Want to know how to avoid burnout in your workplace?
There’s no one answer, but, luckily, there are options to keep burnout levels to a minimum. Even though burnout isn’t an official mental health medical condition, it does have a massive impact on mental health.
Because of this, more companies are seeing the investment in mental health resources as worthwhile. In fact, companies that invest in workplace mental health get a 4x return on investment. This can increase productivity, improve retention, and support inclusion measures.
Sadly, 70% of workers don’t think employers are doing all they can to prevent and reduce burnout at work. But you have the power to change your own workplace environment and your employees’ minds if they’re feeling that way.
If your company has been scrambling to find the right tools and resources to empower employees since the pandemic burnout hit, then this post is for you.
Here’s how to avoid burnout before it comes into play in your workplace:
Why Learning How to Handle Burnout Matters
Burnout is caused by chronic stress that a person hasn’t learned to deal with appropriately.
Sure, stress is a part of the work environment, but it’s the chronic part that needs to have employers worried and taking positive action. A March 2021 report by the job site Indeed uncovered statistics that prove burnout is a phenomenon that can no longer be ignored by employees.
Here are some of the stats:
- 67% of workers say the pandemic has worsened employee burnout
- 53% percent are working longer hours, making unplugging harder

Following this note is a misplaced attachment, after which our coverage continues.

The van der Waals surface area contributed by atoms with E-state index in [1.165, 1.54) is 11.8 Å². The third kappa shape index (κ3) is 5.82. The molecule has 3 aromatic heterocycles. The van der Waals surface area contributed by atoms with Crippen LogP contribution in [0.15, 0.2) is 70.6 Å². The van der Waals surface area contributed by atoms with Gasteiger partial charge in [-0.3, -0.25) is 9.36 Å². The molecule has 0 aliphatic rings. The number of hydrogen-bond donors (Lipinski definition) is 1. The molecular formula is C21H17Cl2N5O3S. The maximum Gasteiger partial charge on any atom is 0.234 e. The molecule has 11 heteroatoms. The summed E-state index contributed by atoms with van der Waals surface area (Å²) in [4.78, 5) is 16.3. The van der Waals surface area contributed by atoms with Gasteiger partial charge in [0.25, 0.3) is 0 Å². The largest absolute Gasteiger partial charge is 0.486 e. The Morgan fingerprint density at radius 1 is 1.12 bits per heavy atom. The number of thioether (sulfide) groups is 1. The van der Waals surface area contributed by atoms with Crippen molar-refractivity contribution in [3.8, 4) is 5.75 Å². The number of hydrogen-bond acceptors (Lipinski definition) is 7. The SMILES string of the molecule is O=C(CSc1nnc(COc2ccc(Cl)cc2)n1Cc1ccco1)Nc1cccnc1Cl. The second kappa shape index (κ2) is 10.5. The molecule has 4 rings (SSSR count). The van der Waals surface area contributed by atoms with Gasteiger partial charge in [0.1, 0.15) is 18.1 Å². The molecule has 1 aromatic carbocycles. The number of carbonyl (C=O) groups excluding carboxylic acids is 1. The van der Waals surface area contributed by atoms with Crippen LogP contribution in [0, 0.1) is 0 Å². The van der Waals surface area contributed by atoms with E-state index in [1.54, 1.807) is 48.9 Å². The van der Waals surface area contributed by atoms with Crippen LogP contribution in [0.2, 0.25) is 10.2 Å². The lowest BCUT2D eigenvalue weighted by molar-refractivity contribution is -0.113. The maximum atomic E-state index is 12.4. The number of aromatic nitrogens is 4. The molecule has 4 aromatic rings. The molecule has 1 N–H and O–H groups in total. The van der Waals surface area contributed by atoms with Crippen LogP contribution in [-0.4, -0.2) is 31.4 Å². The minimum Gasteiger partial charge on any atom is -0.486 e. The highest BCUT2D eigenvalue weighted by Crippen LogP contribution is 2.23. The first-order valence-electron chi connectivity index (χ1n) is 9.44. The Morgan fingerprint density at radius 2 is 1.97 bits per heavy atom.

- 27% are working more on a daily basis
- 36% of workers think extra PTO could help minimize burnout
If your team’s enthusiasm is fading fast, you’ll see them calling out sick more in addition to being more cynical, exhausted, and fatigued. They may also start searching elsewhere for work if they’re feeling they aren’t supported in the workplace.
This is especially true for women more than men. One recent report from McKinsey & Company and LeanIn.Org found that 42 percent of women reported being burned out compared to 35% of men. That gap has since doubled from just a year ago.
The consequences of long-term stress have been well-researched and cause both physical and emotional issues if ignored. Don’t let your employees get so burned out that they’re dealing with conditions like alcohol or substance abuse, insomnia, fatigue, and other serious illnesses because they’re being worked into the ground. Offer useful stress and anxiety management techniques to help them deal.
Burnout Causes That Can Be Avoided
With remote work being the new norm and employees feeling the need to be logged in 24/7, it’s not surprising that work feels overwhelming. Not to mention, it’s unsustainable. That’s not the only burnout risk, but it’s one of the most relevant ones right now.
Additionally, other factors may include:
- Lack of fairness - If employees feel there is a lack of fairness in assignments, rewards, etc., they may feel powerless or disrespected. Not only do individuals want to be treated fairly, but they also want to see others — including colleagues and clients — treated fairly as well.
- A perceived lack of control - An inability to control one’s environment — like scheduling or work assignments — can lead to burnout.
- Insufficient reward system - Rewards are a fun and simple way to keep employees engaged. If they feel rewarded for their work, they’re more likely to continue putting their best efforts forth. Rewards can create a strong loyalty connection if offered appropriately and regularly.
- Lack of support - Everyone needs support, even leaders. If there isn’t much support at home or work for personal and professional endeavors, one can feel overwhelmed quickly and want to throw in the towel.